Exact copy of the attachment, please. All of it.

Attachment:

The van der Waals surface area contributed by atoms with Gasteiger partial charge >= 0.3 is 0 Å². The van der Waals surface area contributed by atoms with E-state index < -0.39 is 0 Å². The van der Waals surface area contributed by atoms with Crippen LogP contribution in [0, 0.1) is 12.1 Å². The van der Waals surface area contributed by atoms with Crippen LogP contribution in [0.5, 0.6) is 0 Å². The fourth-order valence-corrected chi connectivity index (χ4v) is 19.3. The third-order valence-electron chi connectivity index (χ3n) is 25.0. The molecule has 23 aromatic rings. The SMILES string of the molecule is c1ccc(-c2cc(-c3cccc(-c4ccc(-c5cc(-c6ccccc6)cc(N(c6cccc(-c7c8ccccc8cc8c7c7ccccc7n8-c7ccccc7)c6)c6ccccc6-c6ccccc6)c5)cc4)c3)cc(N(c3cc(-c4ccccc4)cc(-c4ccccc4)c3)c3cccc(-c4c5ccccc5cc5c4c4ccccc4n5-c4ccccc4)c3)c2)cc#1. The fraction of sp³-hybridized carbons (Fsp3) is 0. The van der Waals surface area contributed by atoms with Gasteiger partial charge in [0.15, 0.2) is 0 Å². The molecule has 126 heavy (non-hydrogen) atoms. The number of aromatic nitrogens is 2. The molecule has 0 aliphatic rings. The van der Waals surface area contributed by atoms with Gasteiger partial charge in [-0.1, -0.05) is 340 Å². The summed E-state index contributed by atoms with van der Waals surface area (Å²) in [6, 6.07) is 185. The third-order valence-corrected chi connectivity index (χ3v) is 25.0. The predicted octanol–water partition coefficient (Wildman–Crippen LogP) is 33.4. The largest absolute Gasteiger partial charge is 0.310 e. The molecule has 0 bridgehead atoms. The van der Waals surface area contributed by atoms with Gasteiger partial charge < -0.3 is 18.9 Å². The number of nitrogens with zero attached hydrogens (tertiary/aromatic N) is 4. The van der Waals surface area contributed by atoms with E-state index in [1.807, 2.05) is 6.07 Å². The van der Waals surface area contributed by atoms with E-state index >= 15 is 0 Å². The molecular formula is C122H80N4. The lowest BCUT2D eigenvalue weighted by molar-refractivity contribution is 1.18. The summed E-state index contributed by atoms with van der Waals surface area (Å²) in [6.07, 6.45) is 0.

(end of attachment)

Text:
The van der Waals surface area contributed by atoms with Gasteiger partial charge >= 0.3 is 0 Å². The van der Waals surface area contributed by atoms with E-state index < -0.39 is 0 Å². The van der Waals surface area contributed by atoms with Crippen LogP contribution in [0, 0.1) is 12.1 Å². The van der Waals surface area contributed by atoms with Crippen LogP contribution in [0.5, 0.6) is 0 Å². The fourth-order valence-corrected chi connectivity index (χ4v) is 19.3. The third-order valence-electron chi connectivity index (χ3n) is 25.0. The molecule has 23 aromatic rings. The SMILES string of the molecule is c1ccc(-c2cc(-c3cccc(-c4ccc(-c5cc(-c6ccccc6)cc(N(c6cccc(-c7c8ccccc8cc8c7c7ccccc7n8-c7ccccc7)c6)c6ccccc6-c6ccccc6)c5)cc4)c3)cc(N(c3cc(-c4ccccc4)cc(-c4ccccc4)c3)c3cccc(-c4c5ccccc5cc5c4c4ccccc4n5-c4ccccc4)c3)c2)cc#1. The fraction of sp³-hybridized carbons (Fsp3) is 0. The van der Waals surface area contributed by atoms with Gasteiger partial charge in [0.15, 0.2) is 0 Å². The molecule has 126 heavy (non-hydrogen) atoms. The number of aromatic nitrogens is 2. The molecule has 0 aliphatic rings. The van der Waals surface area contributed by atoms with Gasteiger partial charge in [-0.1, -0.05) is 340 Å². The summed E-state index contributed by atoms with van der Waals surface area (Å²) in [6, 6.07) is 185. The third-order valence-corrected chi connectivity index (χ3v) is 25.0. The predicted octanol–water partition coefficient (Wildman–Crippen LogP) is 33.4. The largest absolute Gasteiger partial charge is 0.310 e. The molecule has 0 bridgehead atoms. The van der Waals surface area contributed by atoms with Gasteiger partial charge < -0.3 is 18.9 Å². The number of nitrogens with zero attached hydrogens (tertiary/aromatic N) is 4. The van der Waals surface area contributed by atoms with E-state index in [1.807, 2.05) is 6.07 Å². The van der Waals surface area contributed by atoms with E-state index >= 15 is 0 Å². The molecular formula is C122H80N4. The lowest BCUT2D eigenvalue weighted by molar-refractivity contribution is 1.18. The summed E-state index contributed by atoms with van der Waals surface area (Å²) in [6.07, 6.45) is 0.